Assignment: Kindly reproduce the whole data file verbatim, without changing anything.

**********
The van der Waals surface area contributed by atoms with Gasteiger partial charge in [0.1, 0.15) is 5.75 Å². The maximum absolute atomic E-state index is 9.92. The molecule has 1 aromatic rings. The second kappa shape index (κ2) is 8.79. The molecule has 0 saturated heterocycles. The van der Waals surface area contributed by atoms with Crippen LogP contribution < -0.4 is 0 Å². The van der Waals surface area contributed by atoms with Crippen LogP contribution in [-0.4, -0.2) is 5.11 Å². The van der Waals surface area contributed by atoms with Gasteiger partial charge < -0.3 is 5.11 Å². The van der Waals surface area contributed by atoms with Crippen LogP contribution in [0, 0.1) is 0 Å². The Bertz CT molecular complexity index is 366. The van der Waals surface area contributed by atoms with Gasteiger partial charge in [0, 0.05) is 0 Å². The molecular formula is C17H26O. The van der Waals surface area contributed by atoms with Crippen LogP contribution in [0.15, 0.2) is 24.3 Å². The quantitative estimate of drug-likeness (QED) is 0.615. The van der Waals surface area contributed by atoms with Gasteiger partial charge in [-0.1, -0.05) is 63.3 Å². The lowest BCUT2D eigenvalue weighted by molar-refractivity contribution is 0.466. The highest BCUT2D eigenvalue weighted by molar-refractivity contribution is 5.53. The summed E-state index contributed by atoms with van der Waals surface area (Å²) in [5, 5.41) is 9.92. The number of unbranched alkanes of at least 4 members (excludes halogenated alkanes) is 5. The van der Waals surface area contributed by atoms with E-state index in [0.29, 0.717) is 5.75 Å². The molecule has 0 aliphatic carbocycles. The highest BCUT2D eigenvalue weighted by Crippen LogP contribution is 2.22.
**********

The van der Waals surface area contributed by atoms with Gasteiger partial charge in [0.1, 0.15) is 5.75 Å². The maximum absolute atomic E-state index is 9.92. The molecule has 1 aromatic rings. The second kappa shape index (κ2) is 8.79. The molecule has 0 saturated heterocycles. The van der Waals surface area contributed by atoms with Crippen LogP contribution < -0.4 is 0 Å². The van der Waals surface area contributed by atoms with Crippen LogP contribution in [-0.4, -0.2) is 5.11 Å². The van der Waals surface area contributed by atoms with Gasteiger partial charge < -0.3 is 5.11 Å². The van der Waals surface area contributed by atoms with Crippen LogP contribution in [0, 0.1) is 0 Å². The Bertz CT molecular complexity index is 366. The van der Waals surface area contributed by atoms with Gasteiger partial charge in [0, 0.05) is 0 Å². The molecular formula is C17H26O. The van der Waals surface area contributed by atoms with Crippen LogP contribution in [0.15, 0.2) is 24.3 Å². The quantitative estimate of drug-likeness (QED) is 0.615. The van der Waals surface area contributed by atoms with Gasteiger partial charge in [-0.1, -0.05) is 63.3 Å². The lowest BCUT2D eigenvalue weighted by molar-refractivity contribution is 0.466. The highest BCUT2D eigenvalue weighted by molar-refractivity contribution is 5.53. The summed E-state index contributed by atoms with van der Waals surface area (Å²) in [5, 5.41) is 9.92. The number of unbranched alkanes of at least 4 members (excludes halogenated alkanes) is 5. The van der Waals surface area contributed by atoms with E-state index in [0.29, 0.717) is 5.75 Å². The molecule has 0 aliphatic carbocycles. The highest BCUT2D eigenvalue weighted by Crippen LogP contribution is 2.22.